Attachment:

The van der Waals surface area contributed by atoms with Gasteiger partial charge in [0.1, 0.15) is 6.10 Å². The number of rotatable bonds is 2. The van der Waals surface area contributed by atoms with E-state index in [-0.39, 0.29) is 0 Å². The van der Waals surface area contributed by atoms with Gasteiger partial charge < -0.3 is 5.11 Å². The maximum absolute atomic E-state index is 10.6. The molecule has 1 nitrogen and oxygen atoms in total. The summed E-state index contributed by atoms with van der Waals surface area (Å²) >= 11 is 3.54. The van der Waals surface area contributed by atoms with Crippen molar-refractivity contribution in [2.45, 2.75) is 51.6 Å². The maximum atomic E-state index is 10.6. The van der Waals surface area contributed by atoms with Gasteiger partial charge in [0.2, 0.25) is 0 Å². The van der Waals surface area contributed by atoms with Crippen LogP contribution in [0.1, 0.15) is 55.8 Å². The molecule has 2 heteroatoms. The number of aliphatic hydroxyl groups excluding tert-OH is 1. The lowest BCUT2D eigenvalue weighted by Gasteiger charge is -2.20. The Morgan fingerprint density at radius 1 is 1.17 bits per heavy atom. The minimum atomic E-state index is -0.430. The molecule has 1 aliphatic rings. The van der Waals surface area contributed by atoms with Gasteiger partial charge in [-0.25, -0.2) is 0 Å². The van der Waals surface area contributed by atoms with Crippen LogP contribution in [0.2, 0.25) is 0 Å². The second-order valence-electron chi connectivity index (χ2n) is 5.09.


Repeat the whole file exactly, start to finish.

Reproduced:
The van der Waals surface area contributed by atoms with Gasteiger partial charge in [0.1, 0.15) is 6.10 Å². The number of rotatable bonds is 2. The van der Waals surface area contributed by atoms with E-state index in [-0.39, 0.29) is 0 Å². The van der Waals surface area contributed by atoms with Gasteiger partial charge < -0.3 is 5.11 Å². The maximum absolute atomic E-state index is 10.6. The molecule has 1 nitrogen and oxygen atoms in total. The summed E-state index contributed by atoms with van der Waals surface area (Å²) >= 11 is 3.54. The van der Waals surface area contributed by atoms with Crippen molar-refractivity contribution in [2.45, 2.75) is 51.6 Å². The maximum atomic E-state index is 10.6. The van der Waals surface area contributed by atoms with Gasteiger partial charge in [0.2, 0.25) is 0 Å². The van der Waals surface area contributed by atoms with Crippen LogP contribution in [0.1, 0.15) is 55.8 Å². The molecule has 2 heteroatoms. The number of aliphatic hydroxyl groups excluding tert-OH is 1. The lowest BCUT2D eigenvalue weighted by Gasteiger charge is -2.20. The Morgan fingerprint density at radius 1 is 1.17 bits per heavy atom. The minimum atomic E-state index is -0.430. The molecule has 1 aliphatic rings. The van der Waals surface area contributed by atoms with Gasteiger partial charge in [-0.25, -0.2) is 0 Å². The van der Waals surface area contributed by atoms with Crippen LogP contribution in [0.2, 0.25) is 0 Å². The second-order valence-electron chi connectivity index (χ2n) is 5.09.